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President Michael D. Higgins signing the book of condolences for late Cuban leader Fidel Castro this morning.
Cold War

'Con la simpatico': President Higgins is first to sign book of condolences for Castro

The president drew criticism for his comments on the death of the Communist leader.

Updated 16.45

PRESIDENT MICHAEL D. Higgins signed the book of condolences for former Cuban dictator Fidel Castro this morning.

Castro’s passing was announced by his brother Raul – his successor as Cuban president – on Saturday.

President Higgins signed the book of condolences at the Cuban Embassy on Pearse Street at 9am this morning.

His message read:

On behalf of the people of Ireland to express their sympathy to the people of Cuba on the passing of former head of state Fidel Castro Ruz.
Con la simpatico de la gente (with the sympathy of the people).

At a short news conference, Cuban ambassdor to Ireland Dr Hermes Herrera said he was not surprised at the reaction to President Higgins’ statement upon Castro’s death. He added that the Irish president’s expression of condolences was “an honour”.

Higgins has been criticised by Senator Rónán Mullen and Fine Gael TD Noel Rock for his effusive tribute to the late Cuban leader, whom he called one of the “longest-serving heads of state in the world”.

Higgins’s tribute to Castro was retweeted by the Cuban ambassador in the US, who said the Irish president was leading international tributes.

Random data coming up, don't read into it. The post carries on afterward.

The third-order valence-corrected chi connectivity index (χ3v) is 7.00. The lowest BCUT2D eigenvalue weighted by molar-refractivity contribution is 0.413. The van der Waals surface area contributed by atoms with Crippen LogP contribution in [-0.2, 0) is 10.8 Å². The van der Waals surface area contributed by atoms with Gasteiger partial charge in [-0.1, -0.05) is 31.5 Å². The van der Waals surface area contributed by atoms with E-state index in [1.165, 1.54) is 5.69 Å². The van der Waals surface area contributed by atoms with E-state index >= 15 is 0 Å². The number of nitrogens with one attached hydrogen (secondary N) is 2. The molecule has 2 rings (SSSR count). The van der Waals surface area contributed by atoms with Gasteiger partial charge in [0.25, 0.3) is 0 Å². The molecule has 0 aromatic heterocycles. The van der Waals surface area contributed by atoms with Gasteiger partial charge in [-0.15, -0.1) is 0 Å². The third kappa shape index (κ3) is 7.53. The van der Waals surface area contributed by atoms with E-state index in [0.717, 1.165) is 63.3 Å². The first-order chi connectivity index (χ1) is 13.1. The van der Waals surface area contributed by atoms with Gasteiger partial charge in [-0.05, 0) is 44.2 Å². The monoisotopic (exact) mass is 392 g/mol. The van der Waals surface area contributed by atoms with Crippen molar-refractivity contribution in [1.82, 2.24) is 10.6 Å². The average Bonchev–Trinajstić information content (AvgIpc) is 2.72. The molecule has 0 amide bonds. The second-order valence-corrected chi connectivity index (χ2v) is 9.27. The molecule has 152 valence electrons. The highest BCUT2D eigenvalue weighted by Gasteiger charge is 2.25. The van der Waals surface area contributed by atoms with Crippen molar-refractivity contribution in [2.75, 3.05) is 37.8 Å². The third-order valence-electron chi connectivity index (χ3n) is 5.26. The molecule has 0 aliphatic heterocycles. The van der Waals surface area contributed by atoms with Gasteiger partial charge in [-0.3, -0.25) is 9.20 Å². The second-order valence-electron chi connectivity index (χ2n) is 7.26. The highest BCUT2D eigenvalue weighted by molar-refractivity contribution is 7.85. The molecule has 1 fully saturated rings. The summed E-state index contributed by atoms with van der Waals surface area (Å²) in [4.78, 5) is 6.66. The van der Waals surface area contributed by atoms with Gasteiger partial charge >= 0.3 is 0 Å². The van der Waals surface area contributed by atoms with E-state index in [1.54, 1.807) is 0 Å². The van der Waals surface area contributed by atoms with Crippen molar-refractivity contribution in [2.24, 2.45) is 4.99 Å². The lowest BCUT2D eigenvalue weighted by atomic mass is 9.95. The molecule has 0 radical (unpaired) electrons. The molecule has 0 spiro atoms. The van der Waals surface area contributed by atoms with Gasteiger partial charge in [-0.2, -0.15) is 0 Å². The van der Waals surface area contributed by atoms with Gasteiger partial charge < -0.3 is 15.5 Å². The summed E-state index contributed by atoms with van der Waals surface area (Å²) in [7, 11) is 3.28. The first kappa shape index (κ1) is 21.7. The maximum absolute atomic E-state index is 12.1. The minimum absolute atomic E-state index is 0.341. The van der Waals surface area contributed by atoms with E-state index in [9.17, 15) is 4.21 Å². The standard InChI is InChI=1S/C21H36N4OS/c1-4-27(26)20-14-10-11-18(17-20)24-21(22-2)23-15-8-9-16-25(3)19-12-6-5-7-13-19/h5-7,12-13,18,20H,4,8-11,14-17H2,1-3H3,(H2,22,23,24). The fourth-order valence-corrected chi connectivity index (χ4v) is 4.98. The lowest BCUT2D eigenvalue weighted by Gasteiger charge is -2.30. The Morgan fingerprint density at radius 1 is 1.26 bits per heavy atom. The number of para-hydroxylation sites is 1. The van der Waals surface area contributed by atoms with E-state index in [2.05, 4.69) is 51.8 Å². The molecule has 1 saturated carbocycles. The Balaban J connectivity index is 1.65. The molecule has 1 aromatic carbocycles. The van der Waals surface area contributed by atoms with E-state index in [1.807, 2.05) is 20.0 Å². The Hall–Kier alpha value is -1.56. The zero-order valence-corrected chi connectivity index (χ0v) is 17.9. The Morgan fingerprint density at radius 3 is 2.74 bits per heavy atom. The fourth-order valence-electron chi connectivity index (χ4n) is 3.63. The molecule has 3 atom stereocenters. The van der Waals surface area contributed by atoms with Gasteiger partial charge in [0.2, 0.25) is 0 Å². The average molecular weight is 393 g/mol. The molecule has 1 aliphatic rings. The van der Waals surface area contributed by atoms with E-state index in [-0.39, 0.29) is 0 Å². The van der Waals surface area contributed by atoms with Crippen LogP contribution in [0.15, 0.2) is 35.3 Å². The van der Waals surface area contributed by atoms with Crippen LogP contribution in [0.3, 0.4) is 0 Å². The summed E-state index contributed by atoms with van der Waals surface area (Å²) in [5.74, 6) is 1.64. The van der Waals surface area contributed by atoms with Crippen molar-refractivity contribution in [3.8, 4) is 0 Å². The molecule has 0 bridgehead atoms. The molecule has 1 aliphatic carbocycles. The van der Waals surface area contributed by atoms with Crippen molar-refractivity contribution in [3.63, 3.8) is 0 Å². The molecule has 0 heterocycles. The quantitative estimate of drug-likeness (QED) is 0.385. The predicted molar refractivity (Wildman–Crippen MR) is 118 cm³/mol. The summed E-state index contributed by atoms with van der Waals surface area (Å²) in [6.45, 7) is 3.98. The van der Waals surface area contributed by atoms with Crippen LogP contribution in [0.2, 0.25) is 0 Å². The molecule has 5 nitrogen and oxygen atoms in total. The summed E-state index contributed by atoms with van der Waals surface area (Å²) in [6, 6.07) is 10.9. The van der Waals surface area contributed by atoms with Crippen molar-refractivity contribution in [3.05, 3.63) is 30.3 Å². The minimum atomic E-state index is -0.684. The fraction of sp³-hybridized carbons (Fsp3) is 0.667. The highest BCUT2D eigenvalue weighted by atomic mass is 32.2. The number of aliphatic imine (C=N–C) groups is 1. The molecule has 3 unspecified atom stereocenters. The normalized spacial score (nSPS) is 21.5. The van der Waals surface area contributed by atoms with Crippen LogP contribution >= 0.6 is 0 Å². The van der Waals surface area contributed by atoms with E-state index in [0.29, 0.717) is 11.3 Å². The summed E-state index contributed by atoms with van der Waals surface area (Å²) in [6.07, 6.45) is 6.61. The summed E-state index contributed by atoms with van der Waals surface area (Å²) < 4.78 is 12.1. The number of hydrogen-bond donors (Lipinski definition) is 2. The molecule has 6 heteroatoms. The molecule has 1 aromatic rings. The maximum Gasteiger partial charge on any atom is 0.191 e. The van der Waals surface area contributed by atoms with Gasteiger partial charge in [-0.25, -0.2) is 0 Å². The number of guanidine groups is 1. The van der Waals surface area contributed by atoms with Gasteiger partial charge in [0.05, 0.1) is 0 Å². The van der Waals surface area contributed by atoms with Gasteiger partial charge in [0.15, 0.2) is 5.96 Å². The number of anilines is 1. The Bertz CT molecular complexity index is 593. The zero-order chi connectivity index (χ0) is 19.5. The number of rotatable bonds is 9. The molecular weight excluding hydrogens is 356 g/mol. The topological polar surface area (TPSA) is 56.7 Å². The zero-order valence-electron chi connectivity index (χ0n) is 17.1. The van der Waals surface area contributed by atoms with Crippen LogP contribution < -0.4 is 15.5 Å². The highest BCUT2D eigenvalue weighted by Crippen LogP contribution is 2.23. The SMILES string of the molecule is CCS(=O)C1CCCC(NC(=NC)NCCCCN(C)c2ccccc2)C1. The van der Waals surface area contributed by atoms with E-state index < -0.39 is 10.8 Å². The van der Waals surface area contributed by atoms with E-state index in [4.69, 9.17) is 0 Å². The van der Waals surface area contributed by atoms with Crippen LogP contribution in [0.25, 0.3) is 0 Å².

Sinn Féin leader Gerry Adams will travel to Cuba to attend the funeral of Castro, who won plaudits from revolutionary movements across the world for vocally opposing its huge neighbour the United States.

Speaking on Today with Séan O’Rourke this morning, Adams said: “He spoke out on behalf of the hunger strikers in 1981, more than any Taoiseach ever did.

“I think the President’s remarks were appropriate.”

Throngs are set to pay tribute to Fidel Castro at Havana’s iconic Revolution Square today, kicking off a week-long farewell to Cuba’s divisive Cold War titan.

After a subdued weekend following his death on Friday, hundreds of thousands are expected to flock to the plaza where Castro would often rail against the US “yankees” and “empire” during his marathon speeches.


“You’ll see how the people of Cuba really are. You’ll see how they are suffering, how they feel about a person they love,” said Jorge Guilarte, a 50-year-old bike-taxi driver.

Castro, whose 1959 revolution toppled a dictatorship with the promise of bringing justice and equality to his Caribbean island, was a major 20th century figure.

While some saw him as a socialist hero who brought education and free health care to this country, others labeled him a “dictator” who caused economic hardship and sparked an exodus of Cubans to Florida seeking a better life.

In a sign of changing times, US President Barack Obama visited the plaza during his historic visit to Havana in March, when he became the first US leader since 1928 to step foot in Cuba. In a statement on Saturday, Obama offered condolences to Castro’s family.

In 2014, Fidel’s brother and successor, Raul Castro, announced a diplomatic detente with Obama, who has lifted some trade barriers. On Monday, the first regular flights from the United States to the Cuban capital will resume.